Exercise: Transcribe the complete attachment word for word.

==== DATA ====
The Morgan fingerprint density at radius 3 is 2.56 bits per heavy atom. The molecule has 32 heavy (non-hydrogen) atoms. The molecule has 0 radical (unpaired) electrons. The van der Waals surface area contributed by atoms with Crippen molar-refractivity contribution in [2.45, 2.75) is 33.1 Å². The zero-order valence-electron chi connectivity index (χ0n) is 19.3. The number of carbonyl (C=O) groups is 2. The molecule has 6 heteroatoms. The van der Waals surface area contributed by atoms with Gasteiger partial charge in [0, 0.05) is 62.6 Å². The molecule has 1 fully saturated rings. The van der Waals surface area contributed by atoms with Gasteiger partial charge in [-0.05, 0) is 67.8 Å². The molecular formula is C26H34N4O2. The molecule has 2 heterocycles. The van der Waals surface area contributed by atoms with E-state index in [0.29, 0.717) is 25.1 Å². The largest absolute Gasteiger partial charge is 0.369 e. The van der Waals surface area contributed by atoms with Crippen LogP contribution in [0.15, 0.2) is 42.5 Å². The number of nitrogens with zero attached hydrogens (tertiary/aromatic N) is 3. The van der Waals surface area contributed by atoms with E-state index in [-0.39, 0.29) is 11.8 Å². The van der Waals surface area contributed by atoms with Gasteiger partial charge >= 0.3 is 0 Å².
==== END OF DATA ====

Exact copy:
The Morgan fingerprint density at radius 3 is 2.56 bits per heavy atom. The molecule has 32 heavy (non-hydrogen) atoms. The molecule has 0 radical (unpaired) electrons. The van der Waals surface area contributed by atoms with Crippen molar-refractivity contribution in [2.45, 2.75) is 33.1 Å². The zero-order valence-electron chi connectivity index (χ0n) is 19.3. The number of carbonyl (C=O) groups is 2. The molecule has 6 heteroatoms. The van der Waals surface area contributed by atoms with Gasteiger partial charge in [0, 0.05) is 62.6 Å². The molecule has 1 fully saturated rings. The van der Waals surface area contributed by atoms with Gasteiger partial charge in [-0.05, 0) is 67.8 Å². The molecular formula is C26H34N4O2. The molecule has 2 heterocycles. The van der Waals surface area contributed by atoms with E-state index in [0.29, 0.717) is 25.1 Å². The largest absolute Gasteiger partial charge is 0.369 e. The van der Waals surface area contributed by atoms with Crippen LogP contribution in [0.15, 0.2) is 42.5 Å². The number of nitrogens with zero attached hydrogens (tertiary/aromatic N) is 3. The van der Waals surface area contributed by atoms with E-state index in [-0.39, 0.29) is 11.8 Å². The van der Waals surface area contributed by atoms with Gasteiger partial charge >= 0.3 is 0 Å².